Nobody seems to know who replaced the hot water with the cold to create the first iced Americano. Nor do we know when it happened, though it was probably at some point after World War II.

Whoever the mysterious barista is, I certainly thank them for their genius invention!

barista holding cold brew coffee glass


You might think that cold brew and iced Americano are made with the same ingredients, but this is where the drinks’ main difference lies. A cold brew is prepared by adding ground coffee to cold water, while an iced Americano is made by diluting hot-brewed espresso with cold water.

The difference in the ingredients stems from the wildly different brewing methods between Americano and cold brew.

To make a cold brew, you need coarse ground coffee that you submerge in preferably filtered cold or room-temperature water in a mason jar or a French press.

You must let the container sit in a refrigerator for at least 12 hours. You can stretch the steeping time to 48 hours for an extra-strong cold brew concentrate.

Adding cold water to ground coffee beans doesn’t extract its compounds as effectively as hot water, so the cold brew method takes a long time. However, it does give the resulting cold brew a unique taste profile.

I’ll get to that a bit later, so keep reading!

On the other hand, to make an iced Americano coffee, your barista (or you, if you are making one at home) starts by pulling a double espresso shot. Even though it’s served cold, iced Americano begins its life with espresso brewed hot.

Depending on the cafe, the barista may allow the hot espresso shots to cool first. They might also use pre-made espresso coffee that has already come to room temperature. Then, they will finish the drink by pouring cold water onto the coffee and adding ice cubes.

An iced Americano’s more-or-less standard coffee-to-water ratio is 1:2 — twice as much water as espresso. However, the ratio can vary depending on the particular coffee shop and may be anywhere between 1:1 to 1:5.

Of course, you can add milk to either brew to make an iced latte. Many cafes offer other flavorings and additives, such as sugar, cream, or flavored syrups.

There are also additional twists you sometimes see on the menus. For example, you might spot a sparkling Americano — an iced Americano made with carbonated water!

glass of iced americano from the top

Serving size

Serving sizes for cold brew coffee and iced Americano are identical, generally beginning at 12 ounces (355 ml). Both are typically poured into a tall glass in cafes.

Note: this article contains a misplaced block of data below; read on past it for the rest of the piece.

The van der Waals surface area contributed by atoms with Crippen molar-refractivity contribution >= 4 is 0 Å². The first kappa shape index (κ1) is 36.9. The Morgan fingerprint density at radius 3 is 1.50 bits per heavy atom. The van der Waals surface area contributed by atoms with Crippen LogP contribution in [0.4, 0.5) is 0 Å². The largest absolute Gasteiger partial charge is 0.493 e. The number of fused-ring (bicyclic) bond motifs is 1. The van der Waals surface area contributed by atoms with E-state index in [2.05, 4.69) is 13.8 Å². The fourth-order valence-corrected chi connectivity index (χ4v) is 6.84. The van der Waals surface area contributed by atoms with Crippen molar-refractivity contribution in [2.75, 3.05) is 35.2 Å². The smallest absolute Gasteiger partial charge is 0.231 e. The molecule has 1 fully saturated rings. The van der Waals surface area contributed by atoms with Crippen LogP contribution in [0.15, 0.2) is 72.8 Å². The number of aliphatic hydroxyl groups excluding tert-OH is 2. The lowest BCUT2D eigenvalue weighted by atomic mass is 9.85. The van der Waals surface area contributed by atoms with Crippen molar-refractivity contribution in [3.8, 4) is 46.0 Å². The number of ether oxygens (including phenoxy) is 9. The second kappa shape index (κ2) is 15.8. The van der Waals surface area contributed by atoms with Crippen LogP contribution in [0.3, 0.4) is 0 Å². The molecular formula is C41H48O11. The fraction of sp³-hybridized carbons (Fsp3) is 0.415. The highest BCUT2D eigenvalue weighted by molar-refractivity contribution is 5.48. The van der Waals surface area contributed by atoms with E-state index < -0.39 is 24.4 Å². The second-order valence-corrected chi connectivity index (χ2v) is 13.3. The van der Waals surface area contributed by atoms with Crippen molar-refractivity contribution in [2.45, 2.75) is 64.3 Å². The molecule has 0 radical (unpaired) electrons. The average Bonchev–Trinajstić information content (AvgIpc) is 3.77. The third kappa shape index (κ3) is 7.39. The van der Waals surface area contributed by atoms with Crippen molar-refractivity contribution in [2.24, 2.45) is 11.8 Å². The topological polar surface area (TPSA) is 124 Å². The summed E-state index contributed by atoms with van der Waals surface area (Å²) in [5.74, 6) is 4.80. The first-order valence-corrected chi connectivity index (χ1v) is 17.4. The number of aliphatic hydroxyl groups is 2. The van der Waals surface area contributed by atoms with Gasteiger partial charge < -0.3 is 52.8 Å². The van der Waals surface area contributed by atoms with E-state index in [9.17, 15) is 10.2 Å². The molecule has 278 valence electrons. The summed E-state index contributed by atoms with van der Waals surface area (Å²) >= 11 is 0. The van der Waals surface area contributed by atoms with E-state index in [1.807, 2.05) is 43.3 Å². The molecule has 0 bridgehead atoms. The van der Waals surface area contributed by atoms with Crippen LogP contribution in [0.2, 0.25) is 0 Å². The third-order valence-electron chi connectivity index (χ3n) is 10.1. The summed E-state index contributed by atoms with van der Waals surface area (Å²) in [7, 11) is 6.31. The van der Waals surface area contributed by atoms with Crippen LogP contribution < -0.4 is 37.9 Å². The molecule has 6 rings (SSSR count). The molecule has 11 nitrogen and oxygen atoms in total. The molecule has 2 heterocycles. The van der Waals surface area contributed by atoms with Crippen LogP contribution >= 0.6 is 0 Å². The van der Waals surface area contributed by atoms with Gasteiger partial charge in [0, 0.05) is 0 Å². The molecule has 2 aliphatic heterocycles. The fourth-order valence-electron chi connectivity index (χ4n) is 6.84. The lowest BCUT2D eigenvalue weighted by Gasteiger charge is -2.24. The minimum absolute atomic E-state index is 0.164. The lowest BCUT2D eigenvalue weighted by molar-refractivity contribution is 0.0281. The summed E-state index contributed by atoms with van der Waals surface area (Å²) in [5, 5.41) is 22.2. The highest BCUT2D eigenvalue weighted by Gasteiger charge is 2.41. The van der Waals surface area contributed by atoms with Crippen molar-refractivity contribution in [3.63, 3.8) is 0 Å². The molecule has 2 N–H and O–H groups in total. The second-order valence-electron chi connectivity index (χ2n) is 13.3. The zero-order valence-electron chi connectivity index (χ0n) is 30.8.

Some coffees — like a straight espresso shot or a cortado — have standard serving sizes. Iced Americano and cold brew aren’t like that. Neither of them has any generally applicable size standard.

Typically, cold brew is made in a big batch using a large container to serve a portion of any size. Similarly, the thing that defines iced Americano is the coffee-to-water ratio, not how much of it you make.

That said, iced coffees come in larger sizes than hot ones. For example, the smallest Starbucks cold brew and iced Americano sizes are 12 ounces (Tall). Meanwhile, a hot Americano and regular black coffee start at 8 ounces (Short).

That’s simply because cold coffees contain ice, so the larger cup needs to accommodate it.

These drinks also tend to be bigger on the upper end of the size scale. Looking at Starbucks again, you can get iced Americano as big as 24 ounces (Venti), while its hot equivalent stops at 20 ounces. On the other hand, cold brew is available in a ginormous 30-ounce Trenta cup. So cold brew is the way to go if you like drinking coffee by the bucket!

tall glass with cold brew coffee


Espresso is often considered the strongest coffee, so you may think Americano packs more flavor than cold brew — but that’s not necessarily true. Both drinks have a strong taste, but a cold brew is generally smoother while iced Americano retains a more traditional coffee flavor.

The cold tap water used in cold brew preparation extracts aromatic and flavorful coffee compounds at a different rate than hot water. This makes cold brew coffee have a generally low acidity and a smoother taste than an iced Americano.